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October 10, 2012 9:05 AM   Subscribe

Alex Karras, N.F.L. Lineman and Actor, Dies at 77 [NYTimes] "Alex Karras was one of the National Football League‘s most feared defensive tackles throughout the 1960s, a player who hounded quarterbacks and bulled past opposing linemen. And yet, to many people he will always be known as an actor — the lovable father from the 1980s sitcom “Webster” or the big cowboy named Mongo who famously punched out a horse in “Blazing Saddles.”
posted by Fizz (59 comments total) 4 users marked this as a favorite

 
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posted by Confess, Fletch at 9:06 AM on October 10, 2012


He liked candy and he will be missed.

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posted by Fizz at 9:06 AM on October 10, 2012 [1 favorite]


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posted by the man of twists and turns at 9:10 AM on October 10, 2012 [3 favorites]


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posted by Smart Dalek at 9:11 AM on October 10, 2012


I didn't know he had joined the suit against the NFL over head injuries as well. "Mongo only pawn in game of life", indeed.

Also, if you like sports and have never read "Paper Lion", do it some day.

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posted by Curious Artificer at 9:12 AM on October 10, 2012 [2 favorites]


Seeing him in Victor/Victoria not too long ago, having only hazy memories of Webster, and not realizing he was Mongo -- not a bad actor. Not bad at all. And a hell of a football player.

Safe journey, sir.
posted by Capt. Renault at 9:13 AM on October 10, 2012 [2 favorites]


Now Mongo free from world him never made.
posted by ROU_Xenophobe at 9:13 AM on October 10, 2012 [9 favorites]


ESPN:
Through a friend, I got a note from one of his former teammates, Greg Barton. He played with Karras from 1968 to 1970, and Karras did the television commentary for Canadian Football League games for a couple of years when Barton played in the CFL.

"He is one of the funniest men I have ever been around,'' Barton said. "Again, he was good to me and a friend. I remember playing a TV game in Canada and Alex was doing the color. I had talked to him prior to the game and told him that my father was very ill. He 'talked' to my dad on national television telling him he did a great job in raising a son and lots of other nice things. Boy that meant a lot to me.''

posted by zarq at 9:15 AM on October 10, 2012 [11 favorites]


Had no idea Webster's dad was anything other than Generic Old White Guy. His mom was Alex's real wife, too. Huh.
posted by DU at 9:16 AM on October 10, 2012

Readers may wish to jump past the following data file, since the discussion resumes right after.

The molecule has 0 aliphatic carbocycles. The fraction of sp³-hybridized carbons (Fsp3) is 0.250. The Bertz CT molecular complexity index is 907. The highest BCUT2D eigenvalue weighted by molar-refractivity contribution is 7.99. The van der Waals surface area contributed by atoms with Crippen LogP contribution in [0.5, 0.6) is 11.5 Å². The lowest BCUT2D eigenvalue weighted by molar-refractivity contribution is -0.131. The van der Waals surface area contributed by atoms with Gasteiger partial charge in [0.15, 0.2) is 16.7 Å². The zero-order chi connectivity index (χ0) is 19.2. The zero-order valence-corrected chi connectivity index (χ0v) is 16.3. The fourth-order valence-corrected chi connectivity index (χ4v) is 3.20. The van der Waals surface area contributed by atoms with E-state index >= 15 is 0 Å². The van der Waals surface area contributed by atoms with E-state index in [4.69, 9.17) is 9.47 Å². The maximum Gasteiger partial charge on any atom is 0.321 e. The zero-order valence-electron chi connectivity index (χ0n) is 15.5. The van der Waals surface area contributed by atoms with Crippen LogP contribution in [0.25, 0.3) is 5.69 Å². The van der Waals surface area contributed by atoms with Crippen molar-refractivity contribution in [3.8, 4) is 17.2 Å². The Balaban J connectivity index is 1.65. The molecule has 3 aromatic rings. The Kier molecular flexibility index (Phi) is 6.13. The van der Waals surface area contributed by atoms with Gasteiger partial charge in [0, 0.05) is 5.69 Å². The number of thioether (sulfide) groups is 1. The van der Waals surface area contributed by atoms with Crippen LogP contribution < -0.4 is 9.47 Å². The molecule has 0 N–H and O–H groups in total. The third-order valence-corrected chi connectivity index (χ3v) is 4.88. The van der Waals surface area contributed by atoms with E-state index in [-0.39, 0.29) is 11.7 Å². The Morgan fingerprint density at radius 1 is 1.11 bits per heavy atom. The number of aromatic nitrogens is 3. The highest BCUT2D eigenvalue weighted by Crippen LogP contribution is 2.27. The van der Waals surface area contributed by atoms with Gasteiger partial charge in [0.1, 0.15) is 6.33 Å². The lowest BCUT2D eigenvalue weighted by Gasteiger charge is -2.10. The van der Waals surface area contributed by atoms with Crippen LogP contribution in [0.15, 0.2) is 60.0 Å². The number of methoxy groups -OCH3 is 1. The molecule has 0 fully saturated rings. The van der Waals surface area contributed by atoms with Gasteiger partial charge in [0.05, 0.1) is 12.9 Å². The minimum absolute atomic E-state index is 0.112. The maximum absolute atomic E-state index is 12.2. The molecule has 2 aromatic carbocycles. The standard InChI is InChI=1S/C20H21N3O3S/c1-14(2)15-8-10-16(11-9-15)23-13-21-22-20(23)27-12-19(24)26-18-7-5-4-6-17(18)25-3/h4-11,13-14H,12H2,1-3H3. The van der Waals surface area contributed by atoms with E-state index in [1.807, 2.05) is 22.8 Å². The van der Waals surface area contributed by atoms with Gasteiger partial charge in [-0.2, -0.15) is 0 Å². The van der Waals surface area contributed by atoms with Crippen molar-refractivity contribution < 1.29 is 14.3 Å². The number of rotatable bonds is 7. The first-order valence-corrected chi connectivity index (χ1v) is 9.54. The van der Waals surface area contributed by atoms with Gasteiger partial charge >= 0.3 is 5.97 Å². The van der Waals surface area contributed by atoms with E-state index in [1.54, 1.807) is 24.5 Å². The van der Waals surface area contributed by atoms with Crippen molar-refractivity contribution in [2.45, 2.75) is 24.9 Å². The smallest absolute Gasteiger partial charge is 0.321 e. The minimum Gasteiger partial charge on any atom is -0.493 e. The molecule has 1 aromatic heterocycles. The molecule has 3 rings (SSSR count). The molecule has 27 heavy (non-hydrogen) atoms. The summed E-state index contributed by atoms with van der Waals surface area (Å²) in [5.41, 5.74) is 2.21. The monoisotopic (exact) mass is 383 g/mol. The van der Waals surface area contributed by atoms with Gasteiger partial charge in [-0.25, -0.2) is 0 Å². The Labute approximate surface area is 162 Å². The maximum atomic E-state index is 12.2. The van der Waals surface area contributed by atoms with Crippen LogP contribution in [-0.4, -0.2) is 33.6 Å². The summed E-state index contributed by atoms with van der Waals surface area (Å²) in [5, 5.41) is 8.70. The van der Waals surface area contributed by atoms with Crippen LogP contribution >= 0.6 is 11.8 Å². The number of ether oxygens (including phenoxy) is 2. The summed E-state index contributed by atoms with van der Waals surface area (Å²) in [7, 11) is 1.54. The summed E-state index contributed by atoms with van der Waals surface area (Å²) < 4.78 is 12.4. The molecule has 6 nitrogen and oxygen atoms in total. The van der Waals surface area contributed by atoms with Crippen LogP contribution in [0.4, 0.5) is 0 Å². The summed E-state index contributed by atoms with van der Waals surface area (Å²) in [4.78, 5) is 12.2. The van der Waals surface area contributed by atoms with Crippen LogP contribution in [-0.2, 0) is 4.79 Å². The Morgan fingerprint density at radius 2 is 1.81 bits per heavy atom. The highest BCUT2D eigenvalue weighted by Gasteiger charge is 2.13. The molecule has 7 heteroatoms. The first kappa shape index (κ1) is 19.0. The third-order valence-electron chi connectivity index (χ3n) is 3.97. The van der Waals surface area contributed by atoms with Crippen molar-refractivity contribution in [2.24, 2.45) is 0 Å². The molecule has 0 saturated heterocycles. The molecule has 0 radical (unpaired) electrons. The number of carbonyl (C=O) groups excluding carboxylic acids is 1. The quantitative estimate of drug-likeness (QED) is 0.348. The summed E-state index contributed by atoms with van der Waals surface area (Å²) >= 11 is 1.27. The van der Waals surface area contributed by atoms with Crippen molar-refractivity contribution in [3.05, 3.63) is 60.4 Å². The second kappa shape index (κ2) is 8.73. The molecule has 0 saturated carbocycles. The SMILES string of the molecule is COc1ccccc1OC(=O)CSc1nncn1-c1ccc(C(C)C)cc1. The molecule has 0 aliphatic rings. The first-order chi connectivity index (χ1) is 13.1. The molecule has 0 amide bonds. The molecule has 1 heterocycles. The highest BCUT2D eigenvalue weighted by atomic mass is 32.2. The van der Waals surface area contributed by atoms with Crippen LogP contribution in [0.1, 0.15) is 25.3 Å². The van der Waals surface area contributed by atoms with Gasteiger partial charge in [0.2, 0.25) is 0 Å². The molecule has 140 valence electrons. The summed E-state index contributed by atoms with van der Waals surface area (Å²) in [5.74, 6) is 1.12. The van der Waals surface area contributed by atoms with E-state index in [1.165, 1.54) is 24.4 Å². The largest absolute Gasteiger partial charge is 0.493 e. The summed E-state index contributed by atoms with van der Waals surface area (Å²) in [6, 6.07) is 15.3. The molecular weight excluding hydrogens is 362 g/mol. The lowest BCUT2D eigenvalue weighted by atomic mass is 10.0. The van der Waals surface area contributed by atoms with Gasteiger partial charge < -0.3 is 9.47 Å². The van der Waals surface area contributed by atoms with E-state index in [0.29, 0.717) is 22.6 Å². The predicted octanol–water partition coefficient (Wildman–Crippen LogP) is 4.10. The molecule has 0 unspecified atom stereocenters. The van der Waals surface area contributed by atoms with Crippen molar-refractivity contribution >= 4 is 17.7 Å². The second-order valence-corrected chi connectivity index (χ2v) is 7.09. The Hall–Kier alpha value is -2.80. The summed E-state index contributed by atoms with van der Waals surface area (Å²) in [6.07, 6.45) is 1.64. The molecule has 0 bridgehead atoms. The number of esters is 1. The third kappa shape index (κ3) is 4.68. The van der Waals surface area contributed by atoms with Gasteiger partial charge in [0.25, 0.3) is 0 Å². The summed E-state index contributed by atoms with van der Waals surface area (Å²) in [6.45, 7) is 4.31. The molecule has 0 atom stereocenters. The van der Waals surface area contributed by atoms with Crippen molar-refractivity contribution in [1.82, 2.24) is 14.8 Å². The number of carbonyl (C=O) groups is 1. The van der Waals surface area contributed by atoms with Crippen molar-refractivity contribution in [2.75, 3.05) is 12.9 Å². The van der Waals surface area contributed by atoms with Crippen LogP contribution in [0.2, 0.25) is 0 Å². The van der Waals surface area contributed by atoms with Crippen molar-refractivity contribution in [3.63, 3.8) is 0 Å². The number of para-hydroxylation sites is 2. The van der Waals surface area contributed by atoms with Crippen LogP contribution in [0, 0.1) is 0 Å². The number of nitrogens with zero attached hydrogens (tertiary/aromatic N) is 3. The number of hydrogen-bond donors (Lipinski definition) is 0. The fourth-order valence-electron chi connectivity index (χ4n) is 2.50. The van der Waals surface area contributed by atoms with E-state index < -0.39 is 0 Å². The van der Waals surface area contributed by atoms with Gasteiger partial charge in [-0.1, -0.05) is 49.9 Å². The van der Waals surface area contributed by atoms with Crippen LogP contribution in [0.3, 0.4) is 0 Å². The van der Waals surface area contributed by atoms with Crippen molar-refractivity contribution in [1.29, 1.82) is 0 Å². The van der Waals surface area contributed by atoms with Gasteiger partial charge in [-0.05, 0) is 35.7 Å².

Don't be put off by the title, but when I was a kid I really liked him The 500 Pound Jerk.
posted by BozoBurgerBonanza at 9:17 AM on October 10, 2012 [2 favorites]


He also hosted SNL at one point. Here's the monologue.

It's sort of glossed over in the NYTimes obit, but he was suspended from the NFL for a season in 1963 for gambling, along with Paul Hornung. The following year, once he was reinstated, he refused to call a coin toss. Told the ref, "I'm sorry, sir, I'm not permitted to gamble."
posted by zarq at 9:21 AM on October 10, 2012 [19 favorites]


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posted by ariel_caliban at 9:22 AM on October 10, 2012


He was in an episode of M*A*S*H, too.

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posted by Melismata at 9:25 AM on October 10, 2012


Mongo now pawn in game of afterlife.
posted by delfin at 9:27 AM on October 10, 2012 [2 favorites]


I hope that at the pearly gates, Paul announced him with "God-gram for Mongo".

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posted by deezil at 9:41 AM on October 10, 2012


Sorry for him and his family. I have memories of him as part of the Detroit Lions "Fearsome Foursome" and of course his role in Blazing Saddles. (Didn't have a clue about his stint on Webster though!)

Am I hallucinating? I can't seem to find confirmation on the web. Wasn't he into knitting at one point? And that was kind of a big deal that this big macho football player would be into something so feminine. If I'm making that up, I don't what that says about me.
posted by marxchivist at 9:42 AM on October 10, 2012


Wasn't he into knitting at one point?

You're thinking of Rosy Grier.
posted by cog_nate at 9:44 AM on October 10, 2012 [2 favorites]


Thank you.
posted by marxchivist at 9:46 AM on October 10, 2012


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posted by cashman at 9:47 AM on October 10, 2012


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posted by eriko at 9:50 AM on October 10, 2012


I don't what that says about me.